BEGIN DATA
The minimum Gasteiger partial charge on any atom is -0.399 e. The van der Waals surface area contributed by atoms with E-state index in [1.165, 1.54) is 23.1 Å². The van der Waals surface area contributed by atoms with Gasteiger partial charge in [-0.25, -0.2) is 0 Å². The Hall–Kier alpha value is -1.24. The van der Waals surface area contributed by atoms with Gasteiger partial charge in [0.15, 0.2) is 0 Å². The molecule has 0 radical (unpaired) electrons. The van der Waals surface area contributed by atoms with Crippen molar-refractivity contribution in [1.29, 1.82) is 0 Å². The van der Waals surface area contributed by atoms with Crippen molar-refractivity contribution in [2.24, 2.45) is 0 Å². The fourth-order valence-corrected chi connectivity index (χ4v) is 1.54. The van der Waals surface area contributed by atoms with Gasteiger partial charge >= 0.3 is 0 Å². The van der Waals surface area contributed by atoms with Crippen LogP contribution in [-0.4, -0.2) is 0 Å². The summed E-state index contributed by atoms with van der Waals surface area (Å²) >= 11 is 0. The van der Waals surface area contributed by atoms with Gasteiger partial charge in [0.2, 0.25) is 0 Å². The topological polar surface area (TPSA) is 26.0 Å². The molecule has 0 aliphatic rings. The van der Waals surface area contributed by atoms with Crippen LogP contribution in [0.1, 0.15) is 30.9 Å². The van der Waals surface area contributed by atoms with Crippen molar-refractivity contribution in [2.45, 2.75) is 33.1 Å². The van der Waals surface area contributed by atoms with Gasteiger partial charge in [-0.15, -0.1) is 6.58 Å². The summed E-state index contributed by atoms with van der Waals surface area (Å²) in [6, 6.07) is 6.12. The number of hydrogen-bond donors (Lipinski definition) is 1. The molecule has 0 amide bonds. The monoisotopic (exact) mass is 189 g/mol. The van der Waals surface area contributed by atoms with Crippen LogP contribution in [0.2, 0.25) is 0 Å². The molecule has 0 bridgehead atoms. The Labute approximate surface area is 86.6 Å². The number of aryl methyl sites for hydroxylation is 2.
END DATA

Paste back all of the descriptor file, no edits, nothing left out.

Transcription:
The minimum Gasteiger partial charge on any atom is -0.399 e. The van der Waals surface area contributed by atoms with E-state index in [1.165, 1.54) is 23.1 Å². The van der Waals surface area contributed by atoms with Gasteiger partial charge in [-0.25, -0.2) is 0 Å². The Hall–Kier alpha value is -1.24. The van der Waals surface area contributed by atoms with Gasteiger partial charge in [0.15, 0.2) is 0 Å². The molecule has 0 radical (unpaired) electrons. The van der Waals surface area contributed by atoms with Crippen molar-refractivity contribution in [1.29, 1.82) is 0 Å². The van der Waals surface area contributed by atoms with Crippen molar-refractivity contribution in [2.24, 2.45) is 0 Å². The fourth-order valence-corrected chi connectivity index (χ4v) is 1.54. The van der Waals surface area contributed by atoms with Gasteiger partial charge >= 0.3 is 0 Å². The van der Waals surface area contributed by atoms with Crippen LogP contribution in [-0.4, -0.2) is 0 Å². The summed E-state index contributed by atoms with van der Waals surface area (Å²) >= 11 is 0. The van der Waals surface area contributed by atoms with Gasteiger partial charge in [0.2, 0.25) is 0 Å². The topological polar surface area (TPSA) is 26.0 Å². The molecule has 0 aliphatic rings. The van der Waals surface area contributed by atoms with Crippen LogP contribution in [0.1, 0.15) is 30.9 Å². The van der Waals surface area contributed by atoms with Crippen molar-refractivity contribution in [2.45, 2.75) is 33.1 Å². The van der Waals surface area contributed by atoms with Gasteiger partial charge in [-0.15, -0.1) is 6.58 Å². The summed E-state index contributed by atoms with van der Waals surface area (Å²) in [6, 6.07) is 6.12. The number of hydrogen-bond donors (Lipinski definition) is 1. The molecule has 0 amide bonds. The monoisotopic (exact) mass is 189 g/mol. The van der Waals surface area contributed by atoms with Crippen LogP contribution in [0.2, 0.25) is 0 Å². The molecule has 0 bridgehead atoms. The Labute approximate surface area is 86.6 Å². The number of aryl methyl sites for hydroxylation is 2.